Rundown (5/09-5/15) Get Some X Up In Your Ears

Wherein I discuss a great book I listened to, a perplexing re-release, and a continued consolidation conundrum!


One of the biggest downsides of working either from my family home or at a rinky dink office is that I am severely limiting the amount of people I see and interact with in a meaningful way. And while that alone does not bother me, I am more than a bit miffed that all the people I interact with nowadays are white people. I’m not around oodles of POC like I was in school, I’m not working with a gaggle of Desi people like I was back at the doctor’s office. Now it’s pretty much all white people, all the time. 

As I realized this, and realized how this arrangement could lead me to develop a nasty bit of subconscious racism, I decided to combat it somehow… and for whatever reason, I thought the best way to do this would be to read The Autobiography of Malcolm X. By which I mean I listened to the audiobook that came out last year, because it’s easier for me to justify listening to something while doing other things, such as doing tax returns, organizing files, or doing dailies.

Now, I could fill a whole essay about my thoughts on this book, and the innumerous things I liked about it, but I have a tax deadline coming up, and this is not a Ramble, so I’ll just hit the core takeaways. 

One, this book did a better job of illustrating what it was like to be black in early-to-mid 20th century America than anything I ever learned in public school. What I find most interesting about history, about looking into and studying the past, is the ground level history. Seeing how life was different back before I was born, in places I’ve never been, and for people who lead vastly different lives than myself. It makes the world relatable, understandable, and more personal than hearing about how nations rose, fell, and warred against one another for both ideologies and resources. 

However, The Autobiography of Malcolm X is a case where it not only succeeds as the story of an individual, but manages to bridge and build this into a grander narrative about someone fighting to make the world a better place. The book both humanizes and makes it clear that Malcolm X is just a person, while also endearing the reader to his goals and aspirations, precisely because the reader learns his life story, how he formed his perspective, and why he is so adamant in his pursuits.

Secondly, even when this work is divorced from a historical context, I still consider it a richly detailed and enthralling narrative. One that tells the story of a young man born into nothing who, as his childhood went on, lost what little he had. His father was killed in his own home. His mother was driven to madness by prying peons who viewed her as something less than a person. And he was even taken away from his own siblings, thrust into the foster care system. However, even as he faced these hardships, this broken childhood, he still remained steadfast and ambitious, excelling in whatever was presented before him, and shining with promise.

Promise that led him to enter the adult world early and eager, equipped with the skills and cunning needed to succeed in just about anything he put his mind to. However, due to his race-deemed class, the only true avenue available to him was that of a seedy underworld crafted and contained by the white man. A world where this boy’s mind expanded and grew as he too grew into a man. But as he did so, as he immersed himself in a world of drugs, pimping, and burglary, he began to fall from grace, and lose his own sense of self, turning into the exact type of person that society wanted him, a black man, to be. A person who speaks in mangled slang, can barely write or read, and is locked in a vicious cycle of addiction where he has no true escape.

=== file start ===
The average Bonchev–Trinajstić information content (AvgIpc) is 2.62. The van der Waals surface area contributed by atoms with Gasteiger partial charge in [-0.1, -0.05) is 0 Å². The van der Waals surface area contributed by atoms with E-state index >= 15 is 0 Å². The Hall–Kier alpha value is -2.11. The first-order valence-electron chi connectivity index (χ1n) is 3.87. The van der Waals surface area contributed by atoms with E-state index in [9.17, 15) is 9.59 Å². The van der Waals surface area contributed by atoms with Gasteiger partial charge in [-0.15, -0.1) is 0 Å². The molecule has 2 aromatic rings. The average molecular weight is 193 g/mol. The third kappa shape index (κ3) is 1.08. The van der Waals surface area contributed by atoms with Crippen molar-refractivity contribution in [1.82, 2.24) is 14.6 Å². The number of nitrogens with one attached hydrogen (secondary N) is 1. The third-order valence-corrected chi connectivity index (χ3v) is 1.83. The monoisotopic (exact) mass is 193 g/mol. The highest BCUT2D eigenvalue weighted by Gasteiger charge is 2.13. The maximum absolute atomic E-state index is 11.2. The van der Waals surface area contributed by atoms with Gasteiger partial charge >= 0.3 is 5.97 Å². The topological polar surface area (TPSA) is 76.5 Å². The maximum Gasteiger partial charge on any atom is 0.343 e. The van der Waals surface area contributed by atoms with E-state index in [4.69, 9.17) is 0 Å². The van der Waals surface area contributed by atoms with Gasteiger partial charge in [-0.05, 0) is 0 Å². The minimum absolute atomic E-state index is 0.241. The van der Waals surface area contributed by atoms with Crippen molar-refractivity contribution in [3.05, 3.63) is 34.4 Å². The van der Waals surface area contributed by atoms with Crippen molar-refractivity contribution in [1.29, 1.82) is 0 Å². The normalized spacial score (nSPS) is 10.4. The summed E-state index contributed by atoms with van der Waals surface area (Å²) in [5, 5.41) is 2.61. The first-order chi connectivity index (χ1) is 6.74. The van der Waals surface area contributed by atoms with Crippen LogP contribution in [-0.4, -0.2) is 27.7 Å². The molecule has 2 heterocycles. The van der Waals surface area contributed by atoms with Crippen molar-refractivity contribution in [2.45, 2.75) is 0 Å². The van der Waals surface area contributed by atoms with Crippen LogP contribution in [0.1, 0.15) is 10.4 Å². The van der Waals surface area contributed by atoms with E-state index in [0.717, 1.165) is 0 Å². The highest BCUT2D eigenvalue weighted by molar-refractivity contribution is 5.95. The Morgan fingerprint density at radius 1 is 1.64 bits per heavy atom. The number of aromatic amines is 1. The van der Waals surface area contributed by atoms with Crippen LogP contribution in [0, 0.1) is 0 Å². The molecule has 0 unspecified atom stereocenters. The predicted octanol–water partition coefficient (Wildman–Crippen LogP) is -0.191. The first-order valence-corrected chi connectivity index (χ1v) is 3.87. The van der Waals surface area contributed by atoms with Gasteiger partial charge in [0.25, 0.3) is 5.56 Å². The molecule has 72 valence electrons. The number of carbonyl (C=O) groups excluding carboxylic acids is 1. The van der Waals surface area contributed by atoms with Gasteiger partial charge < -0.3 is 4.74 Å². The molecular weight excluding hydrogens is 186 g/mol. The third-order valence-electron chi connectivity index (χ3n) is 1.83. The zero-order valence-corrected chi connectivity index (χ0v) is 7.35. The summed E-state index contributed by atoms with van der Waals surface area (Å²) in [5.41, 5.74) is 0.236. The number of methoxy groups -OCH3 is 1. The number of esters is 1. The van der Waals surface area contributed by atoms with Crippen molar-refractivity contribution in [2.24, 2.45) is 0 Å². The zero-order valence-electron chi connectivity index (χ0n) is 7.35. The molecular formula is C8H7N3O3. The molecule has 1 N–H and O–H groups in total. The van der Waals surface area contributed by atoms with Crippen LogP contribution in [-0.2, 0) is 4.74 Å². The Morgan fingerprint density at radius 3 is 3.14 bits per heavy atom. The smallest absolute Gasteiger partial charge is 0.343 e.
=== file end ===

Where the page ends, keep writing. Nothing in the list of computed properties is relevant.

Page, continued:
It is here, at his lowest, 21 years of age and locked behind bars, where Mr. Malcolm finally decides that enough is enough, and reclaims his former ambition, and spends every passing day educating himself, bettering himself, and distancing himself from the man who he once was. Becoming a  genuinely brilliant and truly courageous figure. One primed for greatness and, through much sweat of his brow and a restless determination, became a renowned figure, respected by royalty. One whose name carried clout across the globe and who, in the realm of reality, deserves at least some credit for the racial progress seen both during and after his life. For he drove and inspired people to demand change, demand progress, demand rights, demand respect, and to have the courage to back these demands, no matter how much resistance they were met with. 

And thirdly, I found this book to be an intellectually stimulating experience that had me pausing regularly to let Mr. Malcolm’s words sink in, asking me to reassess my values and consider issues or perspectives that I had never heard of before. It made me feel like I was genuinely learning something and exercising my reasoning skills as I followed along with this story.

Though, I have to admit that I was voicing criticisms a bit more than I would have liked during the middle chapters, when Mr. Malcolm was a devout supporter of The Nation of Islam. It is hard for me to nod along to anybody who preaches racist fables in the same way he describes injustices happening before his eyes. And when he was going on about how black people should seperate themselves from the whites and form their own nation, or be granted their own state by the American government, I started getting a bit… upset about where this ideology could go. Especially after reaching the sections where he stated that there is nothing any white person can do to combat the racism dominating America.

However, during the latter quarter of this book, Mr. Malcolm makes a pilgrimage to Mecca and as he is immersed in this foreign land with foreign tongues, and foreign customs, he begins to rethink his views on myriad things. He sheds way his resolute nationalist philosophy as he sees his beliefs disproved before his very eyes. As he meets white people, brown people, and Asian people who all view and treat him with a sense of brotherhood, viewing him not as a black man, but a fellow human.

This experience urges him to rethink his views, and while his core beliefs remain unchanged, he speaks with more hope, with a belief that things can improve, knowledge that there exists societies where racism is a relative non-issue, and a desire to help strengthen the black American community into something greater. A proud community. A community of great political influence. And a community that demands to be treated with human rights.